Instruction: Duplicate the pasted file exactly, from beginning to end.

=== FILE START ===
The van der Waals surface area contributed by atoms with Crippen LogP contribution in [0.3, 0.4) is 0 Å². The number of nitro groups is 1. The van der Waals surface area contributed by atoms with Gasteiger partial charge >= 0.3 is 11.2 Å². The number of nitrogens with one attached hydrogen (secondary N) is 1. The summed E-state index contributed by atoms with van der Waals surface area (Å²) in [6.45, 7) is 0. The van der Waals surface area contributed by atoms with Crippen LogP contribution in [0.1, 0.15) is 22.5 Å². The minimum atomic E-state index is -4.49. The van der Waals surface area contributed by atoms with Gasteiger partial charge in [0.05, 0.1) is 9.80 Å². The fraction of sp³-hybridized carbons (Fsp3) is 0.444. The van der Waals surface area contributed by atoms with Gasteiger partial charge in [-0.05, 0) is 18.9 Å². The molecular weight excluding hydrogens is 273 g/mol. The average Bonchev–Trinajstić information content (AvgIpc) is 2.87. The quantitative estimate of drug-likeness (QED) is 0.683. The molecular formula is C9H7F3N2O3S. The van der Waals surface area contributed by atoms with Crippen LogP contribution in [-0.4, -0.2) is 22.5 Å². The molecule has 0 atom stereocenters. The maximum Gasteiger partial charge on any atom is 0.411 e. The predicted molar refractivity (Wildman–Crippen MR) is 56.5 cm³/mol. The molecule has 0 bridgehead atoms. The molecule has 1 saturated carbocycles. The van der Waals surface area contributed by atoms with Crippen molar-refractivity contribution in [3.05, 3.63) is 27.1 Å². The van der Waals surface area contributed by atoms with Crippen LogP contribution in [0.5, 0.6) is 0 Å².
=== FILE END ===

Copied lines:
The van der Waals surface area contributed by atoms with Crippen LogP contribution in [0.3, 0.4) is 0 Å². The number of nitro groups is 1. The van der Waals surface area contributed by atoms with Gasteiger partial charge >= 0.3 is 11.2 Å². The number of nitrogens with one attached hydrogen (secondary N) is 1. The summed E-state index contributed by atoms with van der Waals surface area (Å²) in [6.45, 7) is 0. The van der Waals surface area contributed by atoms with Crippen LogP contribution in [0.1, 0.15) is 22.5 Å². The minimum atomic E-state index is -4.49. The van der Waals surface area contributed by atoms with Gasteiger partial charge in [0.05, 0.1) is 9.80 Å². The fraction of sp³-hybridized carbons (Fsp3) is 0.444. The van der Waals surface area contributed by atoms with Gasteiger partial charge in [-0.05, 0) is 18.9 Å². The molecular weight excluding hydrogens is 273 g/mol. The average Bonchev–Trinajstić information content (AvgIpc) is 2.87. The quantitative estimate of drug-likeness (QED) is 0.683. The molecular formula is C9H7F3N2O3S. The van der Waals surface area contributed by atoms with Crippen LogP contribution in [-0.4, -0.2) is 22.5 Å². The molecule has 0 atom stereocenters. The maximum Gasteiger partial charge on any atom is 0.411 e. The predicted molar refractivity (Wildman–Crippen MR) is 56.5 cm³/mol. The molecule has 0 bridgehead atoms. The molecule has 1 saturated carbocycles. The van der Waals surface area contributed by atoms with Crippen molar-refractivity contribution in [3.05, 3.63) is 27.1 Å². The van der Waals surface area contributed by atoms with Crippen LogP contribution in [0.5, 0.6) is 0 Å².